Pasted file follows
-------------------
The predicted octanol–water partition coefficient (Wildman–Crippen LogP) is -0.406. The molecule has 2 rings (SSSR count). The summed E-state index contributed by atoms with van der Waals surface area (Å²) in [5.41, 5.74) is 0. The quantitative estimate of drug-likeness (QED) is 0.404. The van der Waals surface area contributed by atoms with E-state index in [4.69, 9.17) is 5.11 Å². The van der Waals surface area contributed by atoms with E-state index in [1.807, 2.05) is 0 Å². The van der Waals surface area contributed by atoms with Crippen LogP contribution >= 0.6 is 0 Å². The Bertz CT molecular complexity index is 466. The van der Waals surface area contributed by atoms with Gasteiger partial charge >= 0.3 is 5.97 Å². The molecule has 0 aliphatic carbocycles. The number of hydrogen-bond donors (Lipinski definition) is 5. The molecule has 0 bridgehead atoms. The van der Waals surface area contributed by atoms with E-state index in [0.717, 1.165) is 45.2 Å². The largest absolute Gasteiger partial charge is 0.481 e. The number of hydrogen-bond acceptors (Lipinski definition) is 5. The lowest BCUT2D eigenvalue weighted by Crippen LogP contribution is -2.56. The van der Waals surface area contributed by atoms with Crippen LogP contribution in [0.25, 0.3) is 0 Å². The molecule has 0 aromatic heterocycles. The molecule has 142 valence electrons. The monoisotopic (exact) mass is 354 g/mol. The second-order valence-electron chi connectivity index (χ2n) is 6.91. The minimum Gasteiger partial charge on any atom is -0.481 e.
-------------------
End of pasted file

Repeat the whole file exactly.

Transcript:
The predicted octanol–water partition coefficient (Wildman–Crippen LogP) is -0.406. The molecule has 2 rings (SSSR count). The summed E-state index contributed by atoms with van der Waals surface area (Å²) in [5.41, 5.74) is 0. The quantitative estimate of drug-likeness (QED) is 0.404. The van der Waals surface area contributed by atoms with E-state index in [4.69, 9.17) is 5.11 Å². The van der Waals surface area contributed by atoms with E-state index in [1.807, 2.05) is 0 Å². The van der Waals surface area contributed by atoms with Crippen LogP contribution >= 0.6 is 0 Å². The Bertz CT molecular complexity index is 466. The van der Waals surface area contributed by atoms with Gasteiger partial charge >= 0.3 is 5.97 Å². The molecule has 0 aliphatic carbocycles. The number of hydrogen-bond donors (Lipinski definition) is 5. The molecule has 0 bridgehead atoms. The van der Waals surface area contributed by atoms with E-state index in [0.717, 1.165) is 45.2 Å². The largest absolute Gasteiger partial charge is 0.481 e. The number of hydrogen-bond acceptors (Lipinski definition) is 5. The lowest BCUT2D eigenvalue weighted by Crippen LogP contribution is -2.56. The van der Waals surface area contributed by atoms with Crippen LogP contribution in [0.25, 0.3) is 0 Å². The molecule has 0 aromatic heterocycles. The molecule has 142 valence electrons. The monoisotopic (exact) mass is 354 g/mol. The second-order valence-electron chi connectivity index (χ2n) is 6.91. The minimum Gasteiger partial charge on any atom is -0.481 e.